Beck Hoskins (left), a student at Eastern Mennonite University, helped to bring Saturday's Special Olympics Fall Extravaganza to campus. She interned with the nonprofit organization this summer. (Photos by Riley Swartzendruber)

Student-athlete helps bring Special Olympics fall event to EMU

 In his roughly 20 years as a Special Olympics athlete, Watkins Parrish played almost every sport he could, including bowling, basketball and swimming. On Sunday, the 45-year-old Harrisonburg resident put his volleyball skills to the test during the 2018 Special Olympics Virginia’s Fall Extravaganza held at Eastern Mennonite University.

“I love all the sports,” he said. “It’s good exercise.”

Parrish was among more than 200 Special Olympians from western Virginia to participate in bocce, soccer and volleyball. Participants in Sunday’s regional event will qualify for the fall statewide tournament in Virginia Beach on Nov. 3.

This year’s event was held at EMU for the first time, thanks to EMU volleyball and softball player Beck Hoskins. Hoskins interned with Special Olympics Virginia during the summer and worked with college leaders to move the event from Woodrow Wilson High School in Augusta County to EMU.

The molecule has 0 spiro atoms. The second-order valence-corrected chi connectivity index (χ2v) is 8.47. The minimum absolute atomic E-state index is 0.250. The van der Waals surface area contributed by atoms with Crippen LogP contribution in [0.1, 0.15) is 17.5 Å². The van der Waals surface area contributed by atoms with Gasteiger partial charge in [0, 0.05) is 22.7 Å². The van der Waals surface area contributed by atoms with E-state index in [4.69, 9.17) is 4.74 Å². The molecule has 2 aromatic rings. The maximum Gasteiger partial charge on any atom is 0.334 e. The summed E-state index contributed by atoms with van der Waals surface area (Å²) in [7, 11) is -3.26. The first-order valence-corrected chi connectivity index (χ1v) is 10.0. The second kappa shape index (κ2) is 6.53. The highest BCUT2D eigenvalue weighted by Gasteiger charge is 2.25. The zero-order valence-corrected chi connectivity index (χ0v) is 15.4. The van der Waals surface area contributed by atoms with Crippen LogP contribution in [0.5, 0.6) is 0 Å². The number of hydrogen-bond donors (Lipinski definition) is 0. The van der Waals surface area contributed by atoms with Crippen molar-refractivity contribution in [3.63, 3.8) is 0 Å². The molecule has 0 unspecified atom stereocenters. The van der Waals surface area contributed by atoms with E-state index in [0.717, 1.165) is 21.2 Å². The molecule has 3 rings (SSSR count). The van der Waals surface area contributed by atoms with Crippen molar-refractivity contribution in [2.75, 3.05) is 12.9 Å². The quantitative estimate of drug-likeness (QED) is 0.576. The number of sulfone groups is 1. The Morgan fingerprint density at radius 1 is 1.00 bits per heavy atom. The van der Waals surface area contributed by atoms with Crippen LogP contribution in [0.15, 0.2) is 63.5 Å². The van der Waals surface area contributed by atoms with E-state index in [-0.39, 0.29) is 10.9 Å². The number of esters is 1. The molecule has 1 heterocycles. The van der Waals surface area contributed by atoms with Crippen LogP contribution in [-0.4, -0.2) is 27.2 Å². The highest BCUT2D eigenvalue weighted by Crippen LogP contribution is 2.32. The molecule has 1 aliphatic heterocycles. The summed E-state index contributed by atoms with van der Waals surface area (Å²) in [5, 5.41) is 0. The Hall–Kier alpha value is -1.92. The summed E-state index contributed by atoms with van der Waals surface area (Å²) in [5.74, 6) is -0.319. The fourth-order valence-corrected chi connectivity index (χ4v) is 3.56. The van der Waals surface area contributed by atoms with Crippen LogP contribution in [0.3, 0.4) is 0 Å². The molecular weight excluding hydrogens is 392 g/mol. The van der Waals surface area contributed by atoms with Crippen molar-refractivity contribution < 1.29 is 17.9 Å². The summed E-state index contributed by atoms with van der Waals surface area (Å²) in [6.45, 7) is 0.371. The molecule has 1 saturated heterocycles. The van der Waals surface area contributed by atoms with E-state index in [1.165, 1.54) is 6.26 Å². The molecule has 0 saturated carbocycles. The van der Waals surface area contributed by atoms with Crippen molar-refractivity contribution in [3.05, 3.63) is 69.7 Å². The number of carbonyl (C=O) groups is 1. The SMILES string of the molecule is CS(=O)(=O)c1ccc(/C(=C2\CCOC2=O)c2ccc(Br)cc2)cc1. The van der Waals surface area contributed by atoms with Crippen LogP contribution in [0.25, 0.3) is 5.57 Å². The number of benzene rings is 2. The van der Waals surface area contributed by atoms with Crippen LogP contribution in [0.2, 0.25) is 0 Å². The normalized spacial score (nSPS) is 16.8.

Several hundred athletes spent Sunday afternoon at Eastern Mennonite University in hopes of qualifying for the fall state tournament.

Daniel Leake, director of the Special Olympics Virginia’s Shenandoah Region, said the atmosphere makes the athletes feel included.

“They really love being on a university campus and interacting with the college athletes,” he said.

Bridgewater resident Tammy Torkelson, the area’s Special Olympics director, said the athletes were excited about the games. “It’s good to see them happy,” Torkelson said. “They’re full of joy.”

In addition to playing sports, Torkelson said, the area group has started a Fit 5 campaign to encourage healthy habits.

“We’re trying to teach a lifestyle,” Torkelson said. “We’re trying to emphasize five bottles of water a day, five fruits and vegetables a day, and five exercises a day.”

Troy Evans, 29, of Elkton, serves as a Special Olympics global messenger and travels throughout the state speaking on behalf of the organization. On Sunday, he suited up for his volleyball team, the Valley Spikers.

“It’s exciting,” Evans said “especially with the great team and coaches I have.”

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